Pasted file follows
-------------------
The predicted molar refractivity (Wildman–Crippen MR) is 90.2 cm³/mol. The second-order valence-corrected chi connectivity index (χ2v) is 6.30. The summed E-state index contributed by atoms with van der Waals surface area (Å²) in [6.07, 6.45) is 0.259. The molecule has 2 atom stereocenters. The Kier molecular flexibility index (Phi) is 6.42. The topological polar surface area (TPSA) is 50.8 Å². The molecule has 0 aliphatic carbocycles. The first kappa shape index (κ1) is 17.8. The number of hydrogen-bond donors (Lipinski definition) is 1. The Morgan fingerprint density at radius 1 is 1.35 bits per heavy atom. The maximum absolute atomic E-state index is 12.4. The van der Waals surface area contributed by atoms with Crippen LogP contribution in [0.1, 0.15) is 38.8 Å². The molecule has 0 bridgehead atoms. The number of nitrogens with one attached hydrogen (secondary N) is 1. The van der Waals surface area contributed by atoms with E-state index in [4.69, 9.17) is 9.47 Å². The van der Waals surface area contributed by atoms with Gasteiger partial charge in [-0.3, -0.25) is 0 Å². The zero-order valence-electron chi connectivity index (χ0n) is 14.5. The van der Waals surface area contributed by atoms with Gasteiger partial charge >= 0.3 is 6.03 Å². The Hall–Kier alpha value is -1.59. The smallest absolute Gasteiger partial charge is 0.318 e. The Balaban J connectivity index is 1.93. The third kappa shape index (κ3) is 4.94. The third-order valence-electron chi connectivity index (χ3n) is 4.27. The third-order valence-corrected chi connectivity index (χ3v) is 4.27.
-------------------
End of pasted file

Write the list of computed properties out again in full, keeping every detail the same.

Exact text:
The predicted molar refractivity (Wildman–Crippen MR) is 90.2 cm³/mol. The second-order valence-corrected chi connectivity index (χ2v) is 6.30. The summed E-state index contributed by atoms with van der Waals surface area (Å²) in [6.07, 6.45) is 0.259. The molecule has 2 atom stereocenters. The Kier molecular flexibility index (Phi) is 6.42. The topological polar surface area (TPSA) is 50.8 Å². The molecule has 0 aliphatic carbocycles. The first kappa shape index (κ1) is 17.8. The number of hydrogen-bond donors (Lipinski definition) is 1. The Morgan fingerprint density at radius 1 is 1.35 bits per heavy atom. The maximum absolute atomic E-state index is 12.4. The van der Waals surface area contributed by atoms with Crippen LogP contribution in [0.1, 0.15) is 38.8 Å². The molecule has 0 bridgehead atoms. The number of nitrogens with one attached hydrogen (secondary N) is 1. The van der Waals surface area contributed by atoms with E-state index in [4.69, 9.17) is 9.47 Å². The van der Waals surface area contributed by atoms with Gasteiger partial charge in [-0.3, -0.25) is 0 Å². The zero-order valence-electron chi connectivity index (χ0n) is 14.5. The van der Waals surface area contributed by atoms with Gasteiger partial charge >= 0.3 is 6.03 Å². The Hall–Kier alpha value is -1.59. The smallest absolute Gasteiger partial charge is 0.318 e. The Balaban J connectivity index is 1.93. The third kappa shape index (κ3) is 4.94. The third-order valence-electron chi connectivity index (χ3n) is 4.27. The third-order valence-corrected chi connectivity index (χ3v) is 4.27.